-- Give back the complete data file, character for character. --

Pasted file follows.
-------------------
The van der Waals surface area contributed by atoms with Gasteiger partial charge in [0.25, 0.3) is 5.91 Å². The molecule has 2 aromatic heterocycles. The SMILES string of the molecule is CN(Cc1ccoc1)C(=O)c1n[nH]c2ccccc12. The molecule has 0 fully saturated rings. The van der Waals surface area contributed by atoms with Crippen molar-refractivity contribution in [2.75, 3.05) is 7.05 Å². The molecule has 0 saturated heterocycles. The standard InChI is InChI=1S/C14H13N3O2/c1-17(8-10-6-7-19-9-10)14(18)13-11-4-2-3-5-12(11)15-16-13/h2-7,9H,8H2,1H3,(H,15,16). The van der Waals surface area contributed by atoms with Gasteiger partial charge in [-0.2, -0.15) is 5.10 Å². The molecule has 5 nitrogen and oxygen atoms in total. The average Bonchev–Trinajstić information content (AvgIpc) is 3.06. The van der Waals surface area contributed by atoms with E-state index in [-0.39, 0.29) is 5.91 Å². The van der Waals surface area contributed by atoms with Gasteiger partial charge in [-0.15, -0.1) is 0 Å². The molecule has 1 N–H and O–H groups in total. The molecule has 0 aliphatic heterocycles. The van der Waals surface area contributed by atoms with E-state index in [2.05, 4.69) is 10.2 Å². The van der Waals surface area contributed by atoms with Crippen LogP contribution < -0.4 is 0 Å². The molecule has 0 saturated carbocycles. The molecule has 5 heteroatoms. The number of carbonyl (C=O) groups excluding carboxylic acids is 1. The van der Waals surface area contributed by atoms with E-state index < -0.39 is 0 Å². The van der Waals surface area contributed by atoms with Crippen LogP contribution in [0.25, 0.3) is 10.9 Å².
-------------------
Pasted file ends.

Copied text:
The van der Waals surface area contributed by atoms with Gasteiger partial charge in [0.25, 0.3) is 5.91 Å². The molecule has 2 aromatic heterocycles. The SMILES string of the molecule is CN(Cc1ccoc1)C(=O)c1n[nH]c2ccccc12. The molecule has 0 fully saturated rings. The van der Waals surface area contributed by atoms with Crippen molar-refractivity contribution in [2.75, 3.05) is 7.05 Å². The molecule has 0 saturated heterocycles. The standard InChI is InChI=1S/C14H13N3O2/c1-17(8-10-6-7-19-9-10)14(18)13-11-4-2-3-5-12(11)15-16-13/h2-7,9H,8H2,1H3,(H,15,16). The van der Waals surface area contributed by atoms with Gasteiger partial charge in [-0.2, -0.15) is 5.10 Å². The molecule has 5 nitrogen and oxygen atoms in total. The average Bonchev–Trinajstić information content (AvgIpc) is 3.06. The van der Waals surface area contributed by atoms with E-state index in [-0.39, 0.29) is 5.91 Å². The van der Waals surface area contributed by atoms with Gasteiger partial charge in [-0.15, -0.1) is 0 Å². The molecule has 1 N–H and O–H groups in total. The molecule has 0 aliphatic heterocycles. The van der Waals surface area contributed by atoms with E-state index in [2.05, 4.69) is 10.2 Å². The van der Waals surface area contributed by atoms with Crippen LogP contribution < -0.4 is 0 Å². The molecule has 0 saturated carbocycles. The molecule has 5 heteroatoms. The number of carbonyl (C=O) groups excluding carboxylic acids is 1. The van der Waals surface area contributed by atoms with E-state index < -0.39 is 0 Å². The van der Waals surface area contributed by atoms with Crippen LogP contribution in [0.25, 0.3) is 10.9 Å².